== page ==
Economic cost of losing newspapers

Not too many years ago, there were 112 members of the Peoria Newspaper Guild representing employees at the Journal Star including reporters, photographers and workers in circulation. That number has plummeted and now there are only 29 Newspaper Guild members at Peoria’s only daily paper.

In 2007, the paper was purchased by GateHouse Media headquartered in New York. The new owner continues to cut local employees. Terminations in June at the Journal Star included the last remaining local editorial writer (with 33 years at the paper) and a pressman (with 30 years at the paper).

Other GateHouse papers, including the Springfield State Journal-Register, have completely eliminated the copy desk, laid off copy editors and farmed out that work to a hub in Austin, Texas. The Guild has been fighting to preserve the copy desk in Peoria.

As the paper’s work force declines, so does coverage and economic impact on Peoria. A number of people eliminated from the Journal Star have other jobs in the Peoria area but many of them have left for jobs in Chicago, Washington, D.C., and other locations.

A recent study by Notre Dame’s Mendoza College of Business concludes that the cost of government rises when local newspapers close. The study looked at 1,600 newspapers serving 1,266 counties. When the watchdog role of newspapers is lost, local government becomes less efficient, the study found.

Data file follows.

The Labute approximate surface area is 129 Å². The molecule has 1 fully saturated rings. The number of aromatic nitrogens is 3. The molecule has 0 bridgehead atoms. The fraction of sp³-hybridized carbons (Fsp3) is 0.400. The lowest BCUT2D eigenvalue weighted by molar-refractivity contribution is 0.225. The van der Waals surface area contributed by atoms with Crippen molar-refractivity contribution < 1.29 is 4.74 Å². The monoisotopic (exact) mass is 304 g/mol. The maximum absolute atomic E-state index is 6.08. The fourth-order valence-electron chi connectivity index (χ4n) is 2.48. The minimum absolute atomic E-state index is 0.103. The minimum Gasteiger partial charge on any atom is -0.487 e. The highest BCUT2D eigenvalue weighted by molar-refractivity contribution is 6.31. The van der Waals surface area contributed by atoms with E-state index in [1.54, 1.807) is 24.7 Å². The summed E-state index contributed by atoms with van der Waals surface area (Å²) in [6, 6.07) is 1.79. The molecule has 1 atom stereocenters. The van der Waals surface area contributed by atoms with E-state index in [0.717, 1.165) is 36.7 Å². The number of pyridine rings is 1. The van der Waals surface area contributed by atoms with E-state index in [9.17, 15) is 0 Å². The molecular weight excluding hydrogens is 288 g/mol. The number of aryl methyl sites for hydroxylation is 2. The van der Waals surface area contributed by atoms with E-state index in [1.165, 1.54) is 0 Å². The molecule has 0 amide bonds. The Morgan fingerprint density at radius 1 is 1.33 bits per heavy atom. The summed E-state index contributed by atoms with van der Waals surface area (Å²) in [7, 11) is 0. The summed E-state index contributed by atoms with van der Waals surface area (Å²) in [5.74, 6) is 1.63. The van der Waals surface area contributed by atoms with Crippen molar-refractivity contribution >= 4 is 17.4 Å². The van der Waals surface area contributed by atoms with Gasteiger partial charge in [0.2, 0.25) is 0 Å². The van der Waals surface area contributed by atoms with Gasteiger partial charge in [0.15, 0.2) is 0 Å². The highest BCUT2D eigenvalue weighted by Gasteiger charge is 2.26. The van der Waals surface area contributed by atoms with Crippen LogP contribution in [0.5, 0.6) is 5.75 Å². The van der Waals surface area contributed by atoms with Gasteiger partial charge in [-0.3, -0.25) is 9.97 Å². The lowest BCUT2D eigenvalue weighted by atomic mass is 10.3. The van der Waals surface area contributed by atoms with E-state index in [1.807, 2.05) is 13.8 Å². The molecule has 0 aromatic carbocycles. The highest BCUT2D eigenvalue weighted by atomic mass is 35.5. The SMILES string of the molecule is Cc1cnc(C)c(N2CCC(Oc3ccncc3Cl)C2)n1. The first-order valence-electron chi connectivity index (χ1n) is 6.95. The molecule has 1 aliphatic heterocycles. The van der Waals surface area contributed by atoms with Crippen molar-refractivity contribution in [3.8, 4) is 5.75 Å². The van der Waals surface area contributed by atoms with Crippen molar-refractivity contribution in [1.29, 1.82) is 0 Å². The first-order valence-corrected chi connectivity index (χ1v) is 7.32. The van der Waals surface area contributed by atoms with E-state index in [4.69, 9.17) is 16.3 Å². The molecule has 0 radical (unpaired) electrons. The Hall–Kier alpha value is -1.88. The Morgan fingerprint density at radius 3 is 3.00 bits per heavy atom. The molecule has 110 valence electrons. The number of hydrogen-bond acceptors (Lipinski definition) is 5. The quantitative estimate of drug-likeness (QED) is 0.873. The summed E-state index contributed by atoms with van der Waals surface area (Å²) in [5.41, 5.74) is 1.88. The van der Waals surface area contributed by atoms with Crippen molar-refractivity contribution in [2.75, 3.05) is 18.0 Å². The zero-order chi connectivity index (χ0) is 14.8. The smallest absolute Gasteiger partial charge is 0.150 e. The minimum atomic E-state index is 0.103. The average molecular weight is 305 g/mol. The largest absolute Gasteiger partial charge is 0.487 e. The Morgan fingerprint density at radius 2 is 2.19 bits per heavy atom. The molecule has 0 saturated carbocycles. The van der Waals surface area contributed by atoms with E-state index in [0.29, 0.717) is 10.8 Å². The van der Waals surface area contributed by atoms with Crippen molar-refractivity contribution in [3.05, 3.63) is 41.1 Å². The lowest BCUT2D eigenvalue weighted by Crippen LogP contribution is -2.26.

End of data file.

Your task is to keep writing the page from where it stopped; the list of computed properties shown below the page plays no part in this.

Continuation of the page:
After Denver’s Rocky Mountain News closed in 2009, the cost of issuing local municipal bonds increased 37 basis points, significantly increasing the cost of borrowing. When the Cincinnati Post closed in 2007, the cost of issuing local municipal bonds increased by 66.1 basis points. The study concludes newspapers serve an essential watchdog role that pressures local governments to strive for efficiencies.

Adding to challenges facing newspapers is the new tariff the Trump Administration imposed on newsprint (paper) from Canada.

Donald Trump makes no secret about his hatred of journalists. Trump’s Commerce Department imposed the new tariff on newsprint in response to a complaint received by Northern Pacific Paper, a company located in Washington state owned by a Wall Street hedge fund. This is not part of Trump’s tough stand against trade imbalances with Canada, China and the EU. This is a targeted action.

Since the new tariff was imposed, papers have been forced to make cuts. The Tampa Bay Times, St. Petersburg, Fla., announced it will lay off 50 employees due to cost increases.

There are several efforts underway to preserve independent local journalism. One is Civil Media Co. that hopes to start 1,000 publications by year end.

Community Word remains independently owned for an independent voice.

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